He can't fail.
Tyvar Kell bellows a war cry. As his body battles the tides and the rock, he feels alive.
And while he's doing the simple thing, his brother handles what's more complicated. Omenseekers aboard the ships call out to the stranded elves, their captain leading, "It is the end of all things. Will the elves come and join the fight?"
"The elves will lead it!" is Harald's proud answer. "Onto the ships!"
Tyvar's shoulders tremble with effort and yet he holds fast to the earth. Each pair of fleeing feet shrinks the platform. Smaller and smaller, until only he and Harald remain on the rock.
He can hardly believe what he sees when he looks at the ships.
Dwarves and humans, ghostly fallen heroes, undead warriors, Karfell barbarians, fire giants wading through the seas, trolls beating war drums—has everyone on Kaldheim banded together? Tyvar can't recall seeing so many different faces in one place outside of a battlefield.
New Phyrexia planted the seeds of doubt and fear deep within him. The oil, and the changing of his newfound comrades, nurtured it. But this? This true unity?
This is an axe.
Harald climbs onto the ship first. He stretches out a hand toward Tyvar, who instead leaps onto the longship of his own accord. Beneath them the platform crumbles away into Skemfar's new river.
"Warriors!" Harald calls. The sigils and guides along the sides of the ship begin to glow. "Our grudges are ancient. A single battle shall not wipe clean the slate of old wrongs. When the morrow comes, all of us will once more be enemies!"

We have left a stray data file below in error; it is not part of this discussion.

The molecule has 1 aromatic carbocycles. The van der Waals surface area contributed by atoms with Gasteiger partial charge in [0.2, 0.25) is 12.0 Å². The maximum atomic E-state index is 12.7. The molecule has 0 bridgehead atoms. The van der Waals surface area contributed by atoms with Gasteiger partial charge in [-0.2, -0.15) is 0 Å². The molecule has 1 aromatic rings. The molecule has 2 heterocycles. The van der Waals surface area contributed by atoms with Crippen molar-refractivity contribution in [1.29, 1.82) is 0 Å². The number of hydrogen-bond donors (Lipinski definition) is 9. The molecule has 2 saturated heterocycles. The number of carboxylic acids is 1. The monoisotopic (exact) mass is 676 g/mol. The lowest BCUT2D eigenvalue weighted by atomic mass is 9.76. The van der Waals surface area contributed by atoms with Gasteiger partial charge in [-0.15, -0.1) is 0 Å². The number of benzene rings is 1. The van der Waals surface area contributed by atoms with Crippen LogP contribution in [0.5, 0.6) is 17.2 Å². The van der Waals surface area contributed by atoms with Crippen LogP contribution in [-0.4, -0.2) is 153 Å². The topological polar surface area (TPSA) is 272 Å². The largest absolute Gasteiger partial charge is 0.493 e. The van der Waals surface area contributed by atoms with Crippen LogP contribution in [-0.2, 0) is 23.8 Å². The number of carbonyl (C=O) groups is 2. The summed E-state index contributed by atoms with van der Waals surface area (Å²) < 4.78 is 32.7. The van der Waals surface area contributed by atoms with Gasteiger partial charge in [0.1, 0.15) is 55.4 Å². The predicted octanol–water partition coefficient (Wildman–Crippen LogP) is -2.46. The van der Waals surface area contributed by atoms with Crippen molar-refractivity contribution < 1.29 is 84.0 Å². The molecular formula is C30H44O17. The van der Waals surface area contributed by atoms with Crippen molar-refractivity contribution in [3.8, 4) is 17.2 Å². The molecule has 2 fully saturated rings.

Tyvar's heart thrums in time with the beating drums, the sounding horns. Ships pick up speed. When Harald spoke even his most hated enemies waited to hear what he had to say. He does not know where they are going, but he knows that wherever they land, glory awaits.
White swallows them. For an instant, they enter the Cosmos, dazzling and infinite. Unearthly beasts lope alongside the boats—wolves, ravens, bears, even a squirrel.
"But that is only if we live to greet the morrow, my brothers and sisters in arms. Today, the valkyries will have their choice of heroes; today is a day the skalds shall sing of for centuries. Will your descendants name you a hero, or a coward?"
Light once more. Tyvar doesn't shut his eyes, no matter how the patterns sear at his irises.
When at last the light recedes, they find themselves above a churning ocean. Somehow, they're airborne—he leaves no time to question it, only lets it thrill his blood. Valkyries fly alongside them toward the sharp barbs of the Invasion Tree, yet to find their home. Divine arrows streak light across the reddening sky. The World Tree looms, its foul mirror descending down, down, down. From here he can count every bump of its spine, every pod nestled within.
There must be thousands. Tens of thousands, maybe, each with their own complement of soldiers, and each of those soldiers a fearsome foe. This was an enemy almost unstoppable: worse, those who died in defense of Kaldheim would rise, corrupted, to fight for the invaders who sought to destroy the land they once called home.
The odds, he knows, are not good.
"If Kaldheim survives, let it survive because we fought! If it dies, let it die a warrior's death, axe in hand, a boast on its lips, and mead in its belly!"